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Steven Moe


“It’s a misconception that it is not possible to be a “creative” and also have a traditional title like a lawyer, accountant or similar.  It’s OK to let creativity infuse all aspects of what you do.”

How would you describe what you do?

I help catalyse impact by assisting people achieve their dreams through helping them get legal structures right.  Also help amplify stories to encourage others through seeds podcast (www.theseeds.nz) which has 270+ episodes.

What was your most recent project?

Explaining “Why Stories Matter” for the SDG Aotearoa Summit held online – 10 minutes and 10 visual slides and my story to draw from to do it.

What project have you worked on that you’re the most proud of?

A project to creatively imagine what the future legal structure for social enterprises might be in New Zealand and then co-authoring this report: https://www.theimpactinitiative.org.nz/publications/structuring-for-impact

What is essential for creatives to have in their life?

The right attitude to believe in yourself, and time and space carved out for the practise of creativity.

What inspires you about Ōtautahi?

The hills, the ocean, the clouds, the sunsets.

What piece of advice about your creative work has served you well?

I love this quote by Annie Dillard:

“One of the things I know about writing is this: spend it all, shoot it, play it, lose it, all, right away, every time. Do not hoard what seems good for a later place in the book or for another book; give it, give it all, give it now…  Something more will arise for later, something better. These things fill from behind, from beneath, like well water.”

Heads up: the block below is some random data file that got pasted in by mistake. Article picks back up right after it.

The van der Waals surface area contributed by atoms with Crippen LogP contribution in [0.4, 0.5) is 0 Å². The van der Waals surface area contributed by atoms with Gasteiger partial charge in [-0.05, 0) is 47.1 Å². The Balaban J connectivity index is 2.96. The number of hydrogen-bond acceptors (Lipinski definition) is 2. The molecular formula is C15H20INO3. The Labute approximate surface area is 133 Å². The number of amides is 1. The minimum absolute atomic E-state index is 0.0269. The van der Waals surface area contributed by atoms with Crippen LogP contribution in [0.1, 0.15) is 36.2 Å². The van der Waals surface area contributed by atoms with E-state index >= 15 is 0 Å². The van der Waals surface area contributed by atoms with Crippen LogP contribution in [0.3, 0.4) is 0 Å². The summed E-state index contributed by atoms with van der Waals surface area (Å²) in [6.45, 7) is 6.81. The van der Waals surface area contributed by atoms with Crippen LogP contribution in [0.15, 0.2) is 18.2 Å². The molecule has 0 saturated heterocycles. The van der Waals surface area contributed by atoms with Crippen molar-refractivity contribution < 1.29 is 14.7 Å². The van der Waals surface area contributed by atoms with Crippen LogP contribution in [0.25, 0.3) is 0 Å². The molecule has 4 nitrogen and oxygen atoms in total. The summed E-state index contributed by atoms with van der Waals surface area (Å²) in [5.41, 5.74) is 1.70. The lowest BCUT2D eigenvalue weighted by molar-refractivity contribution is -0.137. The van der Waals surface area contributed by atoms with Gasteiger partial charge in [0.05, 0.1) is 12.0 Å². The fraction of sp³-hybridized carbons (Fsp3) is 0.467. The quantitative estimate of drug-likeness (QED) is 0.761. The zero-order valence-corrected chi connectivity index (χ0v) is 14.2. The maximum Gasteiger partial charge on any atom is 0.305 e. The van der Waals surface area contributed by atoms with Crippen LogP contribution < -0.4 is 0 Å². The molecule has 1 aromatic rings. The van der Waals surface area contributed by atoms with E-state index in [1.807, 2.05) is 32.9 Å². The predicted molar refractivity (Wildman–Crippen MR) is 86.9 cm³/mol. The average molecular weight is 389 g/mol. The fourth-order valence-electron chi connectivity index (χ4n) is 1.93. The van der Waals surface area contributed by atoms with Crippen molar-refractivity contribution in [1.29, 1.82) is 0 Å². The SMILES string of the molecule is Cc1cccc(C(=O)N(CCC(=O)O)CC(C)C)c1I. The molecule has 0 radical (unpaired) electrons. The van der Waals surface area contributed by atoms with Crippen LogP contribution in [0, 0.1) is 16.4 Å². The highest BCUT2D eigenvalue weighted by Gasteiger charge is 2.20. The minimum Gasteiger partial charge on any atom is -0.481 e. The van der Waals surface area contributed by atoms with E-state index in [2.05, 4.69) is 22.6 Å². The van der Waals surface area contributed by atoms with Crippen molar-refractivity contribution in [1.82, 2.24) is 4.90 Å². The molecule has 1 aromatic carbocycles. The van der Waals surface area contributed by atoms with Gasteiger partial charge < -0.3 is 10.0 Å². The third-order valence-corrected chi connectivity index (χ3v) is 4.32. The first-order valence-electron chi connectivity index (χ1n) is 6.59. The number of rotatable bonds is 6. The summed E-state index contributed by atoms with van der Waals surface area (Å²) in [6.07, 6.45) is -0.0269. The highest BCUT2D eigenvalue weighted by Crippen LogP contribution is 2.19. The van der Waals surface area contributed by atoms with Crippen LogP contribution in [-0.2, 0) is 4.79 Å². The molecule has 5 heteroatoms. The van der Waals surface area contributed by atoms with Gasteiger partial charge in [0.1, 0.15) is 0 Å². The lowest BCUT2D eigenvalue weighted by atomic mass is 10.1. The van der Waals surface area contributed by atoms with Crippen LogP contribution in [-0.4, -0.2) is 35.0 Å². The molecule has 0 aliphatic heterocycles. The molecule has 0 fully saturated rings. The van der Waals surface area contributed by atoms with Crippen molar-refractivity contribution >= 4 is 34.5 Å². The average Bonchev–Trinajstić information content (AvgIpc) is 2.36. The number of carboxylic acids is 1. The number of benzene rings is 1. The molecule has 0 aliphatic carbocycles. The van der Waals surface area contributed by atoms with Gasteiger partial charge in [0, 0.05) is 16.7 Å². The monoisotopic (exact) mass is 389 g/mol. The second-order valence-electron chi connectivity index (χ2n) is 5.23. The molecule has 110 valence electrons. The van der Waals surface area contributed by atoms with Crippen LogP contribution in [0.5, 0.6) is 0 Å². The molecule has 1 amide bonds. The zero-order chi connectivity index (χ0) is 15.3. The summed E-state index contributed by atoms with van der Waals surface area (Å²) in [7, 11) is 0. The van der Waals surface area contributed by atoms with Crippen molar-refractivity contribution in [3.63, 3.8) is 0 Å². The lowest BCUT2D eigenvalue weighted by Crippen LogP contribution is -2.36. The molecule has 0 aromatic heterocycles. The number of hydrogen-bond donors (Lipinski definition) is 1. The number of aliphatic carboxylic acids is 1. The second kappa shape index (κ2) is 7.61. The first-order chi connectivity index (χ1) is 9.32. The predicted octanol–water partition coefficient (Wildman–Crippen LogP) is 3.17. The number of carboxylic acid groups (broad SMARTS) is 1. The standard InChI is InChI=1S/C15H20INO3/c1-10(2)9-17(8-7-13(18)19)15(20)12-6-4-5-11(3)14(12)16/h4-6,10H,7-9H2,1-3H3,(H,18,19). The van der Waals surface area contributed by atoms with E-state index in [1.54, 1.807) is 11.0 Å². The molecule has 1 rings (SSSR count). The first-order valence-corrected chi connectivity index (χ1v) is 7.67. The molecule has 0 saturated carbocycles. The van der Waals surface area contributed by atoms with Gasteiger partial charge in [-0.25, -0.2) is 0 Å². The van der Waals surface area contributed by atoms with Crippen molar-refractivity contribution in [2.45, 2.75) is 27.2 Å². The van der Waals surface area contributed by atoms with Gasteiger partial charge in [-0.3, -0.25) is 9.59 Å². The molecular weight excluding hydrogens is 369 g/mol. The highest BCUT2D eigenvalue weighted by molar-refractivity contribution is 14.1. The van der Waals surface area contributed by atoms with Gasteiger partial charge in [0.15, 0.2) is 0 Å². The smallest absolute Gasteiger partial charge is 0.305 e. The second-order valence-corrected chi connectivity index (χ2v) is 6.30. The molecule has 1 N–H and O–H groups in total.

Annie Dillard, The Writing Life

What’s the biggest misconception about your creative work?

That it is not possible to be a “creative” and also have a traditional title like a lawyer, accountant or similar.  It’s OK to let creativity infuse all aspects of what you do.

What Christchurch artists do you most admire?

In the past the writers of the Caxton Press like the poet Allen Curnow – I have nearly every book he has written and some are signed.  I like to think about artists of the past and this quote really resonates with me when we think of the past and what we might create here today – but this time with integration across business and other sectors as well:

For two decades in Christchurch, New Zealand, a cast of extraordinary men and women remade the arts. Variously between 1933 and 1953, Christchurch was the home of Angus and Bensemann and McCahon, Curnow and Glover and Baxter, the Group, the Caxton Press and the Little Theatre, Landfall and Tomorrow, Ngaio Marsh and Douglas Lilburn. It was a city in which painters lived with writers, writers promoted musicians, in which the arts and artists from different forms were deeply intertwined.

Peter Simpson in Bloomsbury South, The Arts in Christchurch 1933-1953 https://aucklanduniversitypress.co.nz/bloomsbury-south/

What artwork/piece of music/performance has taken your breath away?

Pulitzer prize winning ‘Pilgrim at Tinker Creek’ by Annie Dillard greatly influenced me.

What do you wish you’d have known about creative work when you were younger?

That it shouldn’t be separate from other work.  All work is creative.

What’s your favourite hidden secret in Ōtautahi?

I love walking through the native trees and plants at Riccarton Bush and imagining what it was like here long ago.

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